Hoosier first responders arrive to help in Texas suburbs

This is an archived article and the information in the article may be outdated. Please look at the time stamp on the story to see when it was last updated.

INDIANAPOLIS, Ind. -- A crew of highly-trained and skilled first responders from Indiana arrived in Texas on Monday. The Indiana Task Force One deployed last week, with another group leaving Sunday night.

Right now, there are 24 members of the team in Houston suburbs to help with flooding. A team of 15 people trained in water rescues brought six boats to help rescue people who may be stuck in their homes. About 25-30 percent of Texas residents didn't evacuate before the heavy rains began.

"They have set up search grids. So basically, areas to be searched. They do that by priority, so if they know they have received information that people are in certain areas or neighborhoods, they will search those," explained task force coordinator, Jay Settergren.  He added, "we’re searching this area in a flooded capacity right now and we are probably going to have to go back and do a secondary search once the water recedes."

The crews are expecting to be there for 14 to 21 days. Some of them may rotate with other first responders in Indianapolis, if needed. They will begin their search efforts in Beaumont and Galveston, Texas, but could be diverted to other areas, including Louisiana.

Teams of 84 additional emergency personnel are also waiting to be deployed from Indiana to Texas if they get a request from FEMA. The crews will bring semi trucks full of supplies including tools like saws, generators, and breaching tools needed for search and rescue, structural engineering, hazmat and medical problems.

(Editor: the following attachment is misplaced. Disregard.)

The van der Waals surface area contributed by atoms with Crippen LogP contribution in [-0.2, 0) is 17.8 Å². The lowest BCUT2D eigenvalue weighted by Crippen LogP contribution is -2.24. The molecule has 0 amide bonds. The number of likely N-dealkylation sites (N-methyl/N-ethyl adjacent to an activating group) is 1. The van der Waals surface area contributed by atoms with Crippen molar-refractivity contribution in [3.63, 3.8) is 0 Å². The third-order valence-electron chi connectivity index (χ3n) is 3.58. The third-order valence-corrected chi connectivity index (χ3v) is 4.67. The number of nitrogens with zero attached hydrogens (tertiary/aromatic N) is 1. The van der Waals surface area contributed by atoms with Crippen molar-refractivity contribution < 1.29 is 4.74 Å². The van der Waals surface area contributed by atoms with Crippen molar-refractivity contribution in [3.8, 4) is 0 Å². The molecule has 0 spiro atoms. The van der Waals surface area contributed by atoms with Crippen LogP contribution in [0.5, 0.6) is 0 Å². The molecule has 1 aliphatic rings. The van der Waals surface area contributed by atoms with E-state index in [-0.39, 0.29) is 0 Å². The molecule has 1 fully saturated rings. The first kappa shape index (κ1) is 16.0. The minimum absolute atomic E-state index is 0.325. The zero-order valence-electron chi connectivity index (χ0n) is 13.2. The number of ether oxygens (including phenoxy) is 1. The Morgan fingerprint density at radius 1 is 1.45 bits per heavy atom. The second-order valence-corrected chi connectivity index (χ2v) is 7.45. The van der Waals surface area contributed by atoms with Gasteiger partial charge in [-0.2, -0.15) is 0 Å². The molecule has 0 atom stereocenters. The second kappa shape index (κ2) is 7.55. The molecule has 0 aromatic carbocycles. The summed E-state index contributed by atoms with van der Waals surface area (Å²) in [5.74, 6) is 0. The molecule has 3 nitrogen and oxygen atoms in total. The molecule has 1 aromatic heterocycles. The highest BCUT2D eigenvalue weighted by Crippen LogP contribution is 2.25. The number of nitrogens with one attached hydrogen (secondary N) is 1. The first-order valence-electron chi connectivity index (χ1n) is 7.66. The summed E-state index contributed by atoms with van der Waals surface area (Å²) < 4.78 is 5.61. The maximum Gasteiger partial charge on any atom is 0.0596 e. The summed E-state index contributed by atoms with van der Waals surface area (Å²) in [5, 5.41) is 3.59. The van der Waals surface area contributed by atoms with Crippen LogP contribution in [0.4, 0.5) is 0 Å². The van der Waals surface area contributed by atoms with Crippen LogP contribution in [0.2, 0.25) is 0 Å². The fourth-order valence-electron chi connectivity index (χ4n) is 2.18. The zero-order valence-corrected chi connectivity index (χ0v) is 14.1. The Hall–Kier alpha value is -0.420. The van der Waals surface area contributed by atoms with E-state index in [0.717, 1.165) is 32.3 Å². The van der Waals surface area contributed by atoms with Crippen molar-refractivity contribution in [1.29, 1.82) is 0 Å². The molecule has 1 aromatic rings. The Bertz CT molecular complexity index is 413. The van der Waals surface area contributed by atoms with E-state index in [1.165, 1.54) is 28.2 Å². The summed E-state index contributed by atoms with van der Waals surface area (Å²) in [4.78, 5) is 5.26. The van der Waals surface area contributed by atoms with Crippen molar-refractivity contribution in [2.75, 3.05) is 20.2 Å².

Other first responders are also on the road to Texas. Members from the Buck Creek Township Fire Department sent eight crew members in four ambulances. They will arrive in Arlington around 8 p.m.

The Indiana State Department of Homeland Security is encouraging citizens not to "self-deploy" during disaster response. They said it could be dangerous for them, as well as other responders working in the area. Learn how you can give to relief efforts here.

Leave a Reply

Fill in your details below or click an icon to log in:

WordPress.com Logo

You are commenting using your WordPress.com account. Log Out /  Change )

Google+ photo

You are commenting using your Google+ account. Log Out /  Change )

Twitter picture

You are commenting using your Twitter account. Log Out /  Change )

Facebook photo

You are commenting using your Facebook account. Log Out /  Change )

Connecting to %s

This site uses Akismet to reduce spam. Learn how your comment data is processed.